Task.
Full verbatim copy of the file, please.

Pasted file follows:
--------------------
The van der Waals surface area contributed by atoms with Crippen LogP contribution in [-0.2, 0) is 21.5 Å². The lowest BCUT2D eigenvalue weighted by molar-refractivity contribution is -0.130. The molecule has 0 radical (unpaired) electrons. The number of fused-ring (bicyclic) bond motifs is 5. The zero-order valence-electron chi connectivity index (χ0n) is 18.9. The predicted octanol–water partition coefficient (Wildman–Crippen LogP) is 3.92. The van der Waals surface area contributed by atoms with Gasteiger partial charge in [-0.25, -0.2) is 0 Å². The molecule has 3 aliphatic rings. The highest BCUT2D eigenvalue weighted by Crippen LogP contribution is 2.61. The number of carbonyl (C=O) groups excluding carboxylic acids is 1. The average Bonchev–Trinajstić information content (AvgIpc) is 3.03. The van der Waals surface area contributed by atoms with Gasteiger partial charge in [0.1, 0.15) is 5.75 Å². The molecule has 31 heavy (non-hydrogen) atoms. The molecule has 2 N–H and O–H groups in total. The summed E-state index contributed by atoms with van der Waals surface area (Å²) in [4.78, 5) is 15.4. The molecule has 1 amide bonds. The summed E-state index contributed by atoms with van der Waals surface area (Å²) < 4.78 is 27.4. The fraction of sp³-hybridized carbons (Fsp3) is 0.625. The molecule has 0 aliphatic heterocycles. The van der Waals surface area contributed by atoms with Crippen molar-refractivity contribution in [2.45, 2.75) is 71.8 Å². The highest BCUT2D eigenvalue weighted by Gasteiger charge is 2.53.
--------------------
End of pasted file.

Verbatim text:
The van der Waals surface area contributed by atoms with Crippen LogP contribution in [-0.2, 0) is 21.5 Å². The lowest BCUT2D eigenvalue weighted by molar-refractivity contribution is -0.130. The molecule has 0 radical (unpaired) electrons. The number of fused-ring (bicyclic) bond motifs is 5. The zero-order valence-electron chi connectivity index (χ0n) is 18.9. The predicted octanol–water partition coefficient (Wildman–Crippen LogP) is 3.92. The van der Waals surface area contributed by atoms with Gasteiger partial charge in [-0.25, -0.2) is 0 Å². The molecule has 3 aliphatic rings. The highest BCUT2D eigenvalue weighted by Crippen LogP contribution is 2.61. The number of carbonyl (C=O) groups excluding carboxylic acids is 1. The average Bonchev–Trinajstić information content (AvgIpc) is 3.03. The van der Waals surface area contributed by atoms with Gasteiger partial charge in [0.1, 0.15) is 5.75 Å². The molecule has 31 heavy (non-hydrogen) atoms. The molecule has 2 N–H and O–H groups in total. The summed E-state index contributed by atoms with van der Waals surface area (Å²) in [4.78, 5) is 15.4. The molecule has 1 amide bonds. The summed E-state index contributed by atoms with van der Waals surface area (Å²) < 4.78 is 27.4. The fraction of sp³-hybridized carbons (Fsp3) is 0.625. The molecule has 0 aliphatic heterocycles. The van der Waals surface area contributed by atoms with Crippen molar-refractivity contribution in [2.45, 2.75) is 71.8 Å². The highest BCUT2D eigenvalue weighted by Gasteiger charge is 2.53.